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Mice/biter baby mouse wasn't socialized till 4 wks

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Okay, so I'll be as straightforward and short about this as possible, since I have a nasty habbit of writing books to you people because I am admittedly inexperienced with mice(you can't gain experience if you don't try!) Okay, so I bred one of my females and she had 8 babies, 1 runt. I have left them alone for the most part, as mom is very protective of them, even now that their 4 weeks old and weened.
Okay, so about 2 weeks ago I cleaned their cage and moved them all into a separate cage. The runt jumped out of my haand and it took me 20min. To catch her, and, understandably, she bit me several times. I get that; I also get her chewing on absolutlely everything she can find; except her siblings. She beats on them hard and made mom bleed. And YES she is female, as I just sexed and separated them today. She bit me again then when I reached for her brother. Any way I can fix this without bleeding any more than I have? Sorry about writing a book to you, but...oh, and if genetics play any role in attitude, then you may want to know that her father is a very aggressive buck with a knack for biting and chewing as well. Hope you can help. Thanx!

Answer
Dear Sam,

You do have a bit to learn... :)

First, you should not breed. Pet store mice have poor genetics-- as you can tell by the father. Now you know that if you breed an aggressive mouse, you might get aggressive babies. She may end up needing to live alone. That makes one cage for her, one for the other females, and, once they grow older, possibly one cage per boy. Male mice do sometimes live together if they are siblings or father and son, who have never been separated. Sometimes. The rest of the time they will fight to the death. Another really good reason to leave breeding up to experienced, trained private breeders.

Second-- didn't hold the babies till 4 weeks-- oops! Babies need to be socialized starting at 7 days old. The way to avoid the overprotective mom problem is to take her out first, when she is out of the nest. Someone else holds her or she goes in a safe place until you have put the little ones back in the cage.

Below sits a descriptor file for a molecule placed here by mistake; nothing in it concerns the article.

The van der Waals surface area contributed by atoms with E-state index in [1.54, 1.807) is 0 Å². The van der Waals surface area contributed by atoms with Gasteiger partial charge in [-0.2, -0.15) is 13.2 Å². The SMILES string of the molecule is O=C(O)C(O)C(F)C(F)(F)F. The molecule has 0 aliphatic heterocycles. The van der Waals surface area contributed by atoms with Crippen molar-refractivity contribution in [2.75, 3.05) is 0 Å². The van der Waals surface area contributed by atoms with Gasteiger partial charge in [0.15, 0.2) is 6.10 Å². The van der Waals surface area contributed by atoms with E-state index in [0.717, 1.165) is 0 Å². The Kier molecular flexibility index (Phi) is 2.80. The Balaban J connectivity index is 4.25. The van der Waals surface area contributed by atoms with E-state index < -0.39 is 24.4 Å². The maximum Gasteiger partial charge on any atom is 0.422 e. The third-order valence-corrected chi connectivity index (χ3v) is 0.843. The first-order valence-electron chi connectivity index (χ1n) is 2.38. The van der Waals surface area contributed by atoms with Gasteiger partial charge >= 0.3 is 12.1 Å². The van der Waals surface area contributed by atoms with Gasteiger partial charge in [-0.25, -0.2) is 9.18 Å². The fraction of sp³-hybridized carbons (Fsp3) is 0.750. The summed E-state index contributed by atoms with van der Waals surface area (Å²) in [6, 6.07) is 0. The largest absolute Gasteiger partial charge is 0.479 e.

All hope is not lost, though. It will take a little bit of work to tame these little ones, but it will be well worth it. They will be snuggly things in no time. Follow the instructions and steps in this post:

http://en.allexperts.com/q/Mice-3824/2011/7/frightened-mouse.htm

I don't know if the aggressive one will become sweet to you, but if you try hard she should at least be calmer. She will never be nicer to the other mice. The best thing to do about a bite-- and this is hard!-- is NOT to react. If she bites and gets what she wants, she will keep biting. Usually I stop with that advice, but in the case of drawing blood, I don't expect you to smile and bleed. You need to protect yourself. If it is primarily one part that gets bitten-- say, fingers or palm-- you can try bandaids, maybe Nu-Skin, or even duct tape! Or thin gloves. Then the trick is-- and the usual trick with bare hands when they do not draw blood-- is to *expect* the bite (which at that point isn't all that painful compared to other things..) to the point of being surprised when it doesn't happen. Still, you have to judge when it is less painful and you can take the protection off. I had a girl who, understandably, did not want my fingers in *her* cage. I understood that. But there are good reasons to have one's fingers in a mouse cage. So I thought about it. She only bites once. I decided to anticipate it; in fact, the first thing I did when I put my hands in the cage was to give her a fingertip to bite. And she did. But over time she bit me less and less hard-- it became a formality-- until she just stopped. I had been polite, and I was welcome.

This advice will be more useful when they are tamer.

Best of luck and let me know how it goes.

Squeaks,

Natasha  

Mice

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Natasha

Expertise

I can answer questions about raising mice and caring for them as pets, with knowledge from my 38 years of having fancy mice as pets. I have NO MEDICAL TRAINING and you should take a sick mouse to the vet; but if you simply can't, I will try to help you. I LOVE PHOTOS!!! I ALSO LOVE UPDATES! Let me know how the little tyke is doing later on, for better or worse, especially orphans. It also helps me to help the next person. Please first search first: use 'Natasha Mice Mouse' with whatever else your question includes. Or check out these links: **** YOUR FIRST MOUSE (my video; rough draft): http://www.youtube.com/watch?v=RNK4uqNZTbA&feature=share **** TEN VIDEOS ON RAISING ORPHANS: http://www.youtube.com/user/CreekValleyCritters/videos?query=raising **** SEXING MICE: http://www.thefunmouse.com/info/sexing.cfm **** And some GREAT MOUSE INFO SITES: http://thefunmouse.com/info/index.cfm http://www.rmca.org/Resources/mousefaq.htm

Experience

I have had mice for 40 years (since I was 5!). I raised them when I was a child but now I keep all females, and never fewer than three so that if one dies the others are not devastated, because they have each other.

Organizations
I run Rats and Mice are Awesome on Facebook. The official name is Rats are Awesome.

Education/Credentials
B.A., M.A., M.A. in Linguistics: Yale University and University of Connecticut

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